A New York entrepreneur was arrested Thursday for allegedly defrauding investors out of $2 million for his ventures associated with two CrossFit affiliate gyms.
Joshua Newman, 35, was arrested by the FBI in New Jersey in connection with a scheme to defraud potential investors, lenders and business partners, according to an announcement by U.S. Attorney Paul J. Fishman. The man once profiled by the Wall Street Journal as a dorm room venture capitalist at Yale is charged with two counts of wire fraud and, if convicted, could face up to 40 years in prison.
"Josh is a very bright, energetic and creative entrepreneur. All of his business ventures have been legitimate and well intentioned," Priya Chaudhry, a lawyer for Newman, told the New York Times. "While his ventures were not always as successful as he hoped they would be, he never did anything to justify the overreaching charges issued against him today (Thursday). Josh intends to vigorously defend himself against any notion that he ever did anything criminal."
The first count of wire fraud alleges he initiated a wire transfer of $55,000 from a victim's account to an entity referred to as CrossFit Business 2 on Christmas Eve 2014. The second count alleges he initiated a wire transfer of $250,000 from an investment account controlled by two other victims to a different account tied to CrossFit Business 2 in February.
The complaint refers to two separate CrossFit boxes. Those businesses were generally independent and paid money to CrossFit to maintain affiliate agreements.
The criminal complaint alleges that, from 2012 through April, Newman made material representations to solicit investments for the CrossFit business enterprises and used the funds for personal expenses. Those expenses included paying back others who invested in his prior entrepreneurial projects, which included a failed film on the New York Yankees.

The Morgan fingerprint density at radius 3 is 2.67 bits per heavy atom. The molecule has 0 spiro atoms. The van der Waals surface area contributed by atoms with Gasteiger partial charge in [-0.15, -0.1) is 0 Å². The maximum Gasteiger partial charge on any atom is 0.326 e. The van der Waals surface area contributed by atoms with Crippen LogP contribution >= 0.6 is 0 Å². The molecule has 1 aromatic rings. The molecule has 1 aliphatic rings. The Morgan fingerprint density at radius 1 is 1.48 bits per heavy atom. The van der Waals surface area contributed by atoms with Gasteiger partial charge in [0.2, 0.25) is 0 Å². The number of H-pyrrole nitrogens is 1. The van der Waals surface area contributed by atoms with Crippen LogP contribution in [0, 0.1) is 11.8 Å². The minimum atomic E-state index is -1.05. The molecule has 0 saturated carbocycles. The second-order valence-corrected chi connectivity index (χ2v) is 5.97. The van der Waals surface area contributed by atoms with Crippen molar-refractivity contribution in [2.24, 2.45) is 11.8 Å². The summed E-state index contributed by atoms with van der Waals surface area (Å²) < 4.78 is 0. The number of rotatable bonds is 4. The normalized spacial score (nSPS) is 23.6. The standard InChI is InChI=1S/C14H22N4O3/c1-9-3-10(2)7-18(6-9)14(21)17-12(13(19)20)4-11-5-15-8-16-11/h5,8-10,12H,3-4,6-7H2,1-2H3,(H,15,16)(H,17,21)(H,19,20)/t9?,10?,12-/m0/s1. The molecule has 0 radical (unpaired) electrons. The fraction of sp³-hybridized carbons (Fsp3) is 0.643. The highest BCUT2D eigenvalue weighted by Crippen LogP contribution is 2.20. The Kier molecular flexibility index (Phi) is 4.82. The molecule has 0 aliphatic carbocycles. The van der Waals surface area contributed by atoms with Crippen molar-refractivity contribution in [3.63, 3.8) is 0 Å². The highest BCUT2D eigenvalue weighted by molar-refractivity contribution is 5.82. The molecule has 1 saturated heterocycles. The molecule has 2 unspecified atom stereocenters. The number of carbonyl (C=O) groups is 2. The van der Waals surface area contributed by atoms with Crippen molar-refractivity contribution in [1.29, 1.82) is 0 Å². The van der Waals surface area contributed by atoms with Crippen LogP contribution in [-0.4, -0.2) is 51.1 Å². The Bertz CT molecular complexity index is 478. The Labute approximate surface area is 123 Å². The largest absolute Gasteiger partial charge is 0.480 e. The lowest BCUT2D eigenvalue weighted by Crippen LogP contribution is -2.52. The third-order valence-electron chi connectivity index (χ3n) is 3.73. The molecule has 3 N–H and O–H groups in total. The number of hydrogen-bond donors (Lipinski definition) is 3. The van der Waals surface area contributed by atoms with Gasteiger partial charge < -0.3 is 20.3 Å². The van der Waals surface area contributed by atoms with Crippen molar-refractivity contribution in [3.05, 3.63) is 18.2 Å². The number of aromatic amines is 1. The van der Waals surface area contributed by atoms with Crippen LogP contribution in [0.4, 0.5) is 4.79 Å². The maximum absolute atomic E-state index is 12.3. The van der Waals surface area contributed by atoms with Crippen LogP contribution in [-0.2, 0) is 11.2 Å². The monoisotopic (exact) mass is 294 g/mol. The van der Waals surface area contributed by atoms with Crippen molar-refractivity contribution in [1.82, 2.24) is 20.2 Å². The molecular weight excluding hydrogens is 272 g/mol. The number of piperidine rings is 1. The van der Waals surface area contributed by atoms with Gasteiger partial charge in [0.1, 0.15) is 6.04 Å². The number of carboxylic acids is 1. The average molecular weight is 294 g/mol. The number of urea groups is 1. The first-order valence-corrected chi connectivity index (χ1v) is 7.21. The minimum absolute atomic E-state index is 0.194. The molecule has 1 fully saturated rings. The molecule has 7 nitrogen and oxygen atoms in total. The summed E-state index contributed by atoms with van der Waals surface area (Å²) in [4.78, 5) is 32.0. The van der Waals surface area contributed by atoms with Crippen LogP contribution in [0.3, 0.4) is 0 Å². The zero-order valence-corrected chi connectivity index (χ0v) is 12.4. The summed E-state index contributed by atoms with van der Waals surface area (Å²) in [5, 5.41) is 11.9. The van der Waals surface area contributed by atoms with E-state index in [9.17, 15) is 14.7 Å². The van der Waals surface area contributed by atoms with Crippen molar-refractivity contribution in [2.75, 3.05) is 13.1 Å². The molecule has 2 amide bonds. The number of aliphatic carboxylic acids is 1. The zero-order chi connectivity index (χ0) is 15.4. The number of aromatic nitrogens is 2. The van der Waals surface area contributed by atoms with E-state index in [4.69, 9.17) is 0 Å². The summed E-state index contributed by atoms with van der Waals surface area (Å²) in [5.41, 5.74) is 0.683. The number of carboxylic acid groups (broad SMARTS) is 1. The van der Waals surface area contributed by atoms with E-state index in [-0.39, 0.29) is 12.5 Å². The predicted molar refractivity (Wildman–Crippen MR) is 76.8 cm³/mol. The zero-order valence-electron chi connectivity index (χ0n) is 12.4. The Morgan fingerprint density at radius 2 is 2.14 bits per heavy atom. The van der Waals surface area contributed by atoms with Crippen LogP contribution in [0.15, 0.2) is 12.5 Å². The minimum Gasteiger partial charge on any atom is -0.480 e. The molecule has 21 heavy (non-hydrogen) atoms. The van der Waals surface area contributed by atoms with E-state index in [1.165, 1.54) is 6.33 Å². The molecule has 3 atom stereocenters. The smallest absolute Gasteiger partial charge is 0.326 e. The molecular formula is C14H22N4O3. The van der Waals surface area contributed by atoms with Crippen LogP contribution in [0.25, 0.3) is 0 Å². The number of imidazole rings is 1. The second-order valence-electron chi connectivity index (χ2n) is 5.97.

The complaint alleges he used doctored or bogus documentation to lull victims into believing investment money was safe or in position to be repaid. Those documents included operating agreements, false statements of ownership percentages held by various individuals and bogus Schedule K-1 IRS forms.
He also deceived his potential partners, purported investors and lenders into believing one of the CrossFit affiliate gyms raised millions of dollars in funding, according to the complaint.
When investors or lenders raised concerns or threatened legal action to recoup money, Newman typically gave false assurances or agreed to return funds, according to the complaint. The complaint alleges he often had no funds to return and made various excuses.
Newman's voting rights were removed from the CrossFit Business 1 ownership group by the two other owners in 2012, but the complaint alleges he continued to solicit investments and alleges he circulated a false operating agreement identifying himself as a manager.
In August 2014, Business 1 took legal action to ensure only the two other owners could enter into binding agreements. The action also restated Newman's 2012 removal from Business 1, according to the complaint.
In January, the complaint states Newman claimed to alleged victims that Business 2 was a broader application of Business 1 and he intended to fold Business 1 into Business 2.
The complaint also alleges Newman may be continuing to attempt to solicit money from new investors.
In addition to a potential prison term, Newman could receive a $250,000 fine, or twice the gain or loss from the offense, and a mandatory restitution for the full loss amount to the victims.